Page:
Table of Contents
In the following sections, we will create a macro module based on the applicator we have built in the Open Inventor example chapter, adding fields and scripting for dynamic control of length and diameter of the applicator.
If you have not followed our tutorial, please open the
Our first global macro needs an internal network. We will use the Applicator module group as this network.
For a start, open a new network tab (File → New or a keyboard shortcut) and copy and paste the applicator modules (Edit → Copy, Edit → Paste or the respective keyboard shortcuts) to the new network.
You can select the Applicator group with a double-click on its title bar and just copy the group.
Clean the automatic instance names of the modules — as they will be used for a new macro, there is no need to have names like “SoTranslation2”. Remove all numbers and write all module instance names starting with capital letters (if you want to) by right-clicking the module and selecting Edit Instance Name from the context menu.
In our example, this is the resulting network:
When the module names are cleaned up, save the network at some convenient location. On creating the global macro, this network will have to be referenced and is copied to its final destination on finishing the creation of the global macro.
Open the File → Project Wizard and choose Macro Module.
Enter the properties for your new module.
The name as entered above is displayed, for example
ApplicatorMacro. You can edit the name
here. The module name has to be unique within the MeVisLab module
database (including the SDK module database). Therefore, you may
need to change the module name slightly in case of a
Enter your name or initials. The author entry is mandatory and will be used in module searches.
Enter a short description for the module. The comment entry is mandatory.
The optional keywords should be the terms other users might search for, e.g., “applicator” in this case.
The optional See Also entries should list other, related modules that might be of interest for a user.
Enter the genre. Genre entries are mandatory; they define the place of the module in the Modules menu and the Module Browser. For suggestions, check out similar modules in the database.
The macro module wizard offers to choose from a tree of available genres:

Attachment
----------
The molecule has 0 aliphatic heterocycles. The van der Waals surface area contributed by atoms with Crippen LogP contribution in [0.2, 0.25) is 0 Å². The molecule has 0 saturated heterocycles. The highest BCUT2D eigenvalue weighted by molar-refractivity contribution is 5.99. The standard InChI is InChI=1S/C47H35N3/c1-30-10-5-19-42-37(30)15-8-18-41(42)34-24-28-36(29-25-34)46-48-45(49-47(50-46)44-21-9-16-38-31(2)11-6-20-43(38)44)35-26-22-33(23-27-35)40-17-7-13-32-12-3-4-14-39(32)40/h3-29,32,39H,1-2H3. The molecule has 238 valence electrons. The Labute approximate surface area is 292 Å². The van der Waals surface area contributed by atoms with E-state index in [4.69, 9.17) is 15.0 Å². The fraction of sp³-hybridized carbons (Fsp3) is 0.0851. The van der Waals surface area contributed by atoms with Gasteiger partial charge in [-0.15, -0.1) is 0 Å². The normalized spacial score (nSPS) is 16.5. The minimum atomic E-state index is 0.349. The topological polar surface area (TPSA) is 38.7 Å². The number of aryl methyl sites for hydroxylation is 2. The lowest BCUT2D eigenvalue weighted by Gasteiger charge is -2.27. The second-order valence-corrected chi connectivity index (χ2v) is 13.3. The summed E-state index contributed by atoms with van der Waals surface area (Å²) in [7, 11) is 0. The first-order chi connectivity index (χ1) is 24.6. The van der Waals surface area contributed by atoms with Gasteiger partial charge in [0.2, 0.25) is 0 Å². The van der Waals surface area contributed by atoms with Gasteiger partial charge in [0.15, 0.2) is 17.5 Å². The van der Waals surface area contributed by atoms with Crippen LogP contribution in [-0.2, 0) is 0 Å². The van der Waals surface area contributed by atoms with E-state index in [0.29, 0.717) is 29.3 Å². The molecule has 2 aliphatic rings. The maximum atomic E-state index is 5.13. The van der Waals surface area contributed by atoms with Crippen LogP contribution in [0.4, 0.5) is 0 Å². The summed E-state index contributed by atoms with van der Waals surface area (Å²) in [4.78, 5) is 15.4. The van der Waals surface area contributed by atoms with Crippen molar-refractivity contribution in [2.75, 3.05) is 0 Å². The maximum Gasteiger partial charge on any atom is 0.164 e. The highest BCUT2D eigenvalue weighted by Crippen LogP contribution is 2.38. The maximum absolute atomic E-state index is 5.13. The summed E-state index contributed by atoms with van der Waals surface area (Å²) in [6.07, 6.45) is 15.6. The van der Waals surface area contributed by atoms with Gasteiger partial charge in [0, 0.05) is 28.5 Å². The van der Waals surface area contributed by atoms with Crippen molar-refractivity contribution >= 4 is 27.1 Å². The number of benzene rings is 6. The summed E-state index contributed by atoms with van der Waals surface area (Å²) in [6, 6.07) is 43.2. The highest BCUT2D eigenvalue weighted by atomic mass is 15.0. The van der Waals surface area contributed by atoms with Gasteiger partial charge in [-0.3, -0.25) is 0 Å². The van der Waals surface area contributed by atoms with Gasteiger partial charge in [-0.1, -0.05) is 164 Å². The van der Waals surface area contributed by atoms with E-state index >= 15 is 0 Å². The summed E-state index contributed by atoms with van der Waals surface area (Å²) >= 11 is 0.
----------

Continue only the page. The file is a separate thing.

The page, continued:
The genres are not carved in stone but developed over time, so there might be more than one fitting choice for your module. You may even want to add a new genre in
Add reference to example network:
Each module should be completed by an example network to
explain its function and usage in an exemplary application. Check
to create an empty example network
ExampleModuleName.mlab which may be edited
User defined modules are grouped in projects. Enter a new
project name here: “ApplicatorMacro”. The module will
be installed in the
Project Path in the
Select a Target Package from the list, for this example “Example/General” as created in Section 8.2, “Creating a User Package for Your Project”.
Only existing Target Packages can be selected; if you want to use a new one, you have to create it before creating the module.
On this tab, browse to the previously saved network and set it as the Network File Name.
You might leave the option to add Python scripting unchecked as we will add the scripting file later on manually in this tutorial.
Now that the macro module and its necessary files are created,
the file browser (depending on your system) will open and display the
folders and files. In our example, we have a package group
“Example” with the package “General” and in
the folder Modules/Macros the new
ApplicatorMacro with the files
.def: module definition file, for
registering the module(s) to the MeVisLab module database.
.mlab: network file which includes the
modules and their settings.
.script: MDL script file for the panel
and from which Python code may get called.
On the workspace, the previously visible network is now displayed as one macro module.
To display the internal network on a second tab, right-click the module and select Show Internal Network from the context menu. Alternatively, you can hold Shift and double-click the macro module.
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